It’s the perennial problem for stars of hit films or TV series, especially of the so call called ‘child stars’- that is how to successfully move away from something that has been both familiar to them but also very successful- and to avoid that awful tag of being ‘type cast’.
The problem has tended to be that writers, producers, the media especially but also the public have that one great role associated with the actor or actress and are not as welcoming when they do something else. You can think of ‘Dr Who’ actresses in particular who have struggled to convince in other roles and child actors like Tatum O’Neil, Kristy McNichol and Macaulay Culkin who have (so far) not made the transition into fully fledged adult performers.
It’s a dilemma and a challenge that the Harry Potter actors are actively taking on at the moment. It’s true that Rupert Grint (‘Ron’) is perhaps the least ambitious of the Potter trio and he has yet to be seen in any major productions although it was hoped that his anti-war picture ‘Into the White’ would change that but it is still waiting a major release.
The most successful so far has been Daniel Radcliffe who both in between and after playing ‘Harry’ won critical acclaim in taking on stage starring roles in ‘Equus’, and more recently ‘How to Succeed In Business Without Really Trying’, and even squeezed in the Australian movie’ December Boys’. His real post Potter breakthrough role though was in the hugely successful film version of ‘The Woman In Black’ with more projects in the pipeline.
Now it is the turn of the person who I have always thought was the most impressive of our magic trio-Emma Watson who enthralled people with her performance of the real backbone of Potter-Hermione. She showed her acting credentials almost instantly when at the age of barely 11 she strode into the carriage of the Hogwarts Express and said those immortal lines: “Has anyone seen a toad? A boy named Neville’s lost one”. Potter apart, Emma Watson has become something of a fashion icon (the youngest person to appear on ‘Teen Vogue’ and she became the ‘face’ of Burberry) had starring roles in the BBC film ‘Ballet Shoes’, opposite Victoria Wood, was ‘voice talent’ for the animated ‘The Tale of Despereaux’, acted opposite Eddie Redmayne and Richard Branagh in ‘My Week With Marilyn’ and now stars in the critically acclaimed ‘The Perks of Being A Wallflower’.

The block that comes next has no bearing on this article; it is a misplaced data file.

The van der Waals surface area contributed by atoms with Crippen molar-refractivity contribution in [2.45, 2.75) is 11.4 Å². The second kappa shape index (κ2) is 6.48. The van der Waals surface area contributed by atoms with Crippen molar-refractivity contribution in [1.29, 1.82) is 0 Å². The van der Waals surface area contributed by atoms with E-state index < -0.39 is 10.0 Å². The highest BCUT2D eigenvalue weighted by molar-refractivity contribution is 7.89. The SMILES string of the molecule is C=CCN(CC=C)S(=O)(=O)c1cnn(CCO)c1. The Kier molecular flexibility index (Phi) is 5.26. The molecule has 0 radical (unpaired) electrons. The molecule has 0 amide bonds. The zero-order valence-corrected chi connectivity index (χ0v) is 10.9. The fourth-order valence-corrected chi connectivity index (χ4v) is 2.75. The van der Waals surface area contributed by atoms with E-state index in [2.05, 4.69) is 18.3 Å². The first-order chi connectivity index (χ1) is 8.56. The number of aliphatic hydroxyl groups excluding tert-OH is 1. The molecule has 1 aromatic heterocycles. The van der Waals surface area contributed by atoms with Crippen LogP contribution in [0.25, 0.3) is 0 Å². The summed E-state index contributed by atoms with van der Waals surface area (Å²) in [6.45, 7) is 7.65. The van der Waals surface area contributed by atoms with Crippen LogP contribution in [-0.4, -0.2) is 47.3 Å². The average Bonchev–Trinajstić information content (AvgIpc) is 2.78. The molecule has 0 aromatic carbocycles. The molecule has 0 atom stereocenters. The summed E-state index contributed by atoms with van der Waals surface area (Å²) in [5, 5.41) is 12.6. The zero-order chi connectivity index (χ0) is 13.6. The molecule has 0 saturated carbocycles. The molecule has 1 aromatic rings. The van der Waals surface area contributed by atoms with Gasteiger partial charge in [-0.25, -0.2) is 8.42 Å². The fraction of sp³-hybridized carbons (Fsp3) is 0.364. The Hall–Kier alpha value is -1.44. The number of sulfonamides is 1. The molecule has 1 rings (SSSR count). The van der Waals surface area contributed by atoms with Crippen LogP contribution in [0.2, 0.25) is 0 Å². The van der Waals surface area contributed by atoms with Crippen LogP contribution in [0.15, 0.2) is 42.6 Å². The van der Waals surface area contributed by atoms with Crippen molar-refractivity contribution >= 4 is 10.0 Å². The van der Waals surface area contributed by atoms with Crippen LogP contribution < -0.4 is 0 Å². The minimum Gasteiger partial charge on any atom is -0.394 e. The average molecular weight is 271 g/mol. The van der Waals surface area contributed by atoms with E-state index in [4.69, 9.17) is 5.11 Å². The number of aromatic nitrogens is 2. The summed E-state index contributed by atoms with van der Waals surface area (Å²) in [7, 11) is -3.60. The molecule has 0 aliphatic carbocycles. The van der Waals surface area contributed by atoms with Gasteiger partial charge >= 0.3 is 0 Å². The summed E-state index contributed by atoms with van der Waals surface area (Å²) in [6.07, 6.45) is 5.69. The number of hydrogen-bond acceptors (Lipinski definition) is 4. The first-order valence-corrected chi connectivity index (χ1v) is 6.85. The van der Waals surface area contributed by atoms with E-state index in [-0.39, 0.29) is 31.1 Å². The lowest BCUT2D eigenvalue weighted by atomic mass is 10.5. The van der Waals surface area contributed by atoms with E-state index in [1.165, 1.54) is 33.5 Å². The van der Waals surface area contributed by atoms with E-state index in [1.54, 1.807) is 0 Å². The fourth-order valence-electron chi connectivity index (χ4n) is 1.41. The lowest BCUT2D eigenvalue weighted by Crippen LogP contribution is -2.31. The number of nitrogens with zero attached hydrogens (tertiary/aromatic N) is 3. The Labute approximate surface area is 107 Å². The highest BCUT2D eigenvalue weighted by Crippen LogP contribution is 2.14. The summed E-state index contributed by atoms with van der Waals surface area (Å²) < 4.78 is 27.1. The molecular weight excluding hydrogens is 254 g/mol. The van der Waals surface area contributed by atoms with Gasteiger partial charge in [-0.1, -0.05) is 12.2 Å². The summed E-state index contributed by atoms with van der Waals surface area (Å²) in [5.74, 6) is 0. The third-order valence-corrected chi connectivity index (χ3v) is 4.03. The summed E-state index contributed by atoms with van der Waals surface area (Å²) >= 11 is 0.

In it, Watson- for the first time- puts on a (very effective you have to say) American accent as she plays Sam who with her step brother (played by Ezra Miller) and new adopted friend (Logan Lerman) play as eccentric but authentic school chums as is possible. It’s a kind of ‘Breakfast Club’ for the 1990’s told through a series of letters Lerman writes to a ‘friend’. ‘Wallflower’ was a signficiant novel for US Youth and like ‘Breakfast Club’ it says something poignant and true about teenage years, the importance and perils of friendship and why they are the greatest time ever.
In it, Emma Watson pretty much nails the character of Sam with her doubts about whether she gets the love that she ‘deserves’ and doubts about her academic skills (very non Hermoine) but she shows a maturity in her acting that bodes well for the future. ‘Wallflower’ had a limited release in the USA but a much fuller one in the UK so it will be good to see how successful it is not just in monetary terms but in developing peoples’ views of Watson as a non-Potter performer. Certainly she seems to be choosing well in terms of who she works for. Up next is Sofia Coppola’s ‘The Bling Ring’, Seth Rogan’s ‘The End of the World’ and Darren Aronofsky’s ‘Noah’, currently filming in Iceland.